FALMOUTH — For the owner of TideSmart Global, changing the use of a structure built on his property has turned into a challenge.
Yarmouth resident Steve Woods, who is a columnist for The Forecaster, owns the eco-friendly marketing firm at 380 U.S. Route 1. He has been trying to change the use of a recently constructed energy efficient house on his company’s campus from residential to commercial since the beginning of summer. It was originally scheduled to go before the Planning Board on June 2.
It was bumped at the last minute to the Board of Zoning Appeals, which ultimately backed the changes Woods was requesting on July 28. And though it was on the agenda for the Planning Board’s Sept 8 meeting, it was eventually tabled so board members could get a legal opinion.
That’s because the scene at that meeting quickly changed to that of a court room, with lawyers debating Woods’s right, title and interest in the property.
Chris Neagle, an attorney representing Peter Kennedy, the neighbor who sold Woods the land, claimed Kennedy has an easement that was being ignored. Neagle said the structure, known as the Viridescent House, was smack in the middle of that easement.
At the meeting, Woods claimed Kennedy forced the easement into the sale agreement at the last minute, and said it should not be part of the Planning Board’s discussion.
“I’ve done my part relative to being a corporate citizen,” Woods said. He said his intent with the Viridescent House was to do something good.
Scott Anderson, a lawyer representing Woods, said there is no dispute that Woods owns the property, and said there are no plans that outline where the easement is, because the agreement was essentially to allow an easement if one is needed in the future.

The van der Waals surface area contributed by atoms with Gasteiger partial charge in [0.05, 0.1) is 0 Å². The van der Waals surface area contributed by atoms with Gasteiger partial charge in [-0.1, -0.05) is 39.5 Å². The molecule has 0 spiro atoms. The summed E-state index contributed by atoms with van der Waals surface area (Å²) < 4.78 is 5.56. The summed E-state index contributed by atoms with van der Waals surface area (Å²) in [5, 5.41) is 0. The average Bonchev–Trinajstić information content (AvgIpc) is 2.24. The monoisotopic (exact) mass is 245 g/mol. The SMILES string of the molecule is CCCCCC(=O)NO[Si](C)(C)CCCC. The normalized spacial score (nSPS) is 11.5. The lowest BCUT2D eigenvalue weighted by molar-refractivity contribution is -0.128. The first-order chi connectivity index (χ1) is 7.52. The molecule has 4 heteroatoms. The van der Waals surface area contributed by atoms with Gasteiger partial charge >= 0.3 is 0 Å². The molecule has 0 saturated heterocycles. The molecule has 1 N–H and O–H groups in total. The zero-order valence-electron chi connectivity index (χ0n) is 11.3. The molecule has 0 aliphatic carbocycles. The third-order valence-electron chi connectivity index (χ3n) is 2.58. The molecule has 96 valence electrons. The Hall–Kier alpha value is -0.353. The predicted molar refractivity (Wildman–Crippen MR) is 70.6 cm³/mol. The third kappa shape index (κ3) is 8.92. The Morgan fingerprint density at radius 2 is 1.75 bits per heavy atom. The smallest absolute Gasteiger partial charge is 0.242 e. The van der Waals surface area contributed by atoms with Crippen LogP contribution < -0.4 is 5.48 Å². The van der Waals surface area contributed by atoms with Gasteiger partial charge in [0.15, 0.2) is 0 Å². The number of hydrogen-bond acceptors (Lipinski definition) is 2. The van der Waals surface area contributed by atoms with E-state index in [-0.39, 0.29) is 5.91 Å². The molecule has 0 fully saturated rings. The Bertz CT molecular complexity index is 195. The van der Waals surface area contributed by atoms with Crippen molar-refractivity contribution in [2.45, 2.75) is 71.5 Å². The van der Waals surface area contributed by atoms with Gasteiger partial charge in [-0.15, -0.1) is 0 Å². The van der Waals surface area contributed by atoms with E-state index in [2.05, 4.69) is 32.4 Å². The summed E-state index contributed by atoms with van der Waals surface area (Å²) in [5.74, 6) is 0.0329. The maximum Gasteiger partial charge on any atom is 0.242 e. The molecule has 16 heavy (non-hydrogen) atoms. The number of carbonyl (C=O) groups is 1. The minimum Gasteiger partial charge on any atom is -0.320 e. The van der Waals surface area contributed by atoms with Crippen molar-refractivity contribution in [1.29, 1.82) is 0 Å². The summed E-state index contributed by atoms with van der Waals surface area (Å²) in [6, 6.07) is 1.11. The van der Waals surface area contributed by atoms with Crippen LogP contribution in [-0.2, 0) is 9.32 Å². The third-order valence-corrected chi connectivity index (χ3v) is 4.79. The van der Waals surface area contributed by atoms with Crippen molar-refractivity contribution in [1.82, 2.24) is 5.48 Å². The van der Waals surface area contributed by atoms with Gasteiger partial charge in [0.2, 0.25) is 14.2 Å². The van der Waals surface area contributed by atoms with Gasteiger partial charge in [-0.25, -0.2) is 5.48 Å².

The easement discussion did not come up at the BZA meeting, and was not included in the information provided to Planning Board members on Sept. 8. Neagle, who is also the chairman of the Cumberland Planning Board, provided information to the board about the easement.
Ethan Croce, the town’s senior planner, said when Kennedy sold the land to Woods there apparently was an easement placed on it, which Kennedy indicated included vehicular rights. Croce said a lot of times, easements are laid out very specifically. However, the issue is the easement is “not defined on the face of the earth,” he said.
“It’s difficult when you receive information on the night of a meeting, but sometimes just that’s the nature of the beast,” Croce said. “It makes it challenging to be able to respond to things for the first time.”
Croce said TideSmart could resubmit to be on the Oct. 6 agenda. The legal review would likely not be complete by the submission deadline, but Croce said that would not prohibit Woods from resubmitting.
The house in question, at 91 Johnson Road, replaced a previous home that was destroyed in a winter storm. Woods has said before he believes it to be the most energy efficient building in Maine.
He needed town permission to change the use because the house is a residential structure within a commercial zone, and because it falls in a buffer that prohibits commercial structures within 75 feet of the Residential A zoning district.
Croce said there are non-legal issues the board wants addressed, too, including site plan review details and a better understanding of traffic from the structure to the existing TideSmart campus.
TideSmart Global is seeking to change the use of this energy efficient building at 91 Johnson Road in Falmouth from residential to commercial.